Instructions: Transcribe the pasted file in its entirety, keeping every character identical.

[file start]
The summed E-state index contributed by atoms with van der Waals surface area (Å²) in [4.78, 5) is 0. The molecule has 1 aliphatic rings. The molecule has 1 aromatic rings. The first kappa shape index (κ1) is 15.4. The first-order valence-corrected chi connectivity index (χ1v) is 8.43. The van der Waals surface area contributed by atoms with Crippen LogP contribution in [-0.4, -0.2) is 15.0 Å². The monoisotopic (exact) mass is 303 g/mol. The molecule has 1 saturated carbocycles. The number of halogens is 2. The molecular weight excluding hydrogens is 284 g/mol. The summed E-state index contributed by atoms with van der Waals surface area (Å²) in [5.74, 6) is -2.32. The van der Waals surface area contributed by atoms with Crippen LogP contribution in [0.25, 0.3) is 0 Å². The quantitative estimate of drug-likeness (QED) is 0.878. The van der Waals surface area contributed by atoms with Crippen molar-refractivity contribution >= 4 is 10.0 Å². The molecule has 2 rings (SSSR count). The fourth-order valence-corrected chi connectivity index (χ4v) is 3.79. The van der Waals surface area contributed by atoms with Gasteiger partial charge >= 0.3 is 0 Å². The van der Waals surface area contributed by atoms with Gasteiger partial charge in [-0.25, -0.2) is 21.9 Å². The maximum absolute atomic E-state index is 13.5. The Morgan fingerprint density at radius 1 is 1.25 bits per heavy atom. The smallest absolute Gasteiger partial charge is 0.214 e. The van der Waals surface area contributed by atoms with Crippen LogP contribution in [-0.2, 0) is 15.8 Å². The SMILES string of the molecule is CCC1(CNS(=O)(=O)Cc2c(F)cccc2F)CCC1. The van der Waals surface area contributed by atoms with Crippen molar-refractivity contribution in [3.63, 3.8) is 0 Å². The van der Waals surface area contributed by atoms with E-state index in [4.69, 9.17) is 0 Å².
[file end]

The summed E-state index contributed by atoms with van der Waals surface area (Å²) in [4.78, 5) is 0. The molecule has 1 aliphatic rings. The molecule has 1 aromatic rings. The first kappa shape index (κ1) is 15.4. The first-order valence-corrected chi connectivity index (χ1v) is 8.43. The van der Waals surface area contributed by atoms with Crippen LogP contribution in [-0.4, -0.2) is 15.0 Å². The monoisotopic (exact) mass is 303 g/mol. The molecule has 1 saturated carbocycles. The number of halogens is 2. The molecular weight excluding hydrogens is 284 g/mol. The summed E-state index contributed by atoms with van der Waals surface area (Å²) in [5.74, 6) is -2.32. The van der Waals surface area contributed by atoms with Crippen LogP contribution in [0.25, 0.3) is 0 Å². The quantitative estimate of drug-likeness (QED) is 0.878. The van der Waals surface area contributed by atoms with Crippen molar-refractivity contribution >= 4 is 10.0 Å². The molecule has 2 rings (SSSR count). The fourth-order valence-corrected chi connectivity index (χ4v) is 3.79. The van der Waals surface area contributed by atoms with Gasteiger partial charge >= 0.3 is 0 Å². The van der Waals surface area contributed by atoms with Gasteiger partial charge in [-0.25, -0.2) is 21.9 Å². The maximum absolute atomic E-state index is 13.5. The Morgan fingerprint density at radius 1 is 1.25 bits per heavy atom. The smallest absolute Gasteiger partial charge is 0.214 e. The van der Waals surface area contributed by atoms with Crippen LogP contribution in [-0.2, 0) is 15.8 Å². The SMILES string of the molecule is CCC1(CNS(=O)(=O)Cc2c(F)cccc2F)CCC1. The van der Waals surface area contributed by atoms with Crippen molar-refractivity contribution in [3.63, 3.8) is 0 Å². The van der Waals surface area contributed by atoms with E-state index in [4.69, 9.17) is 0 Å².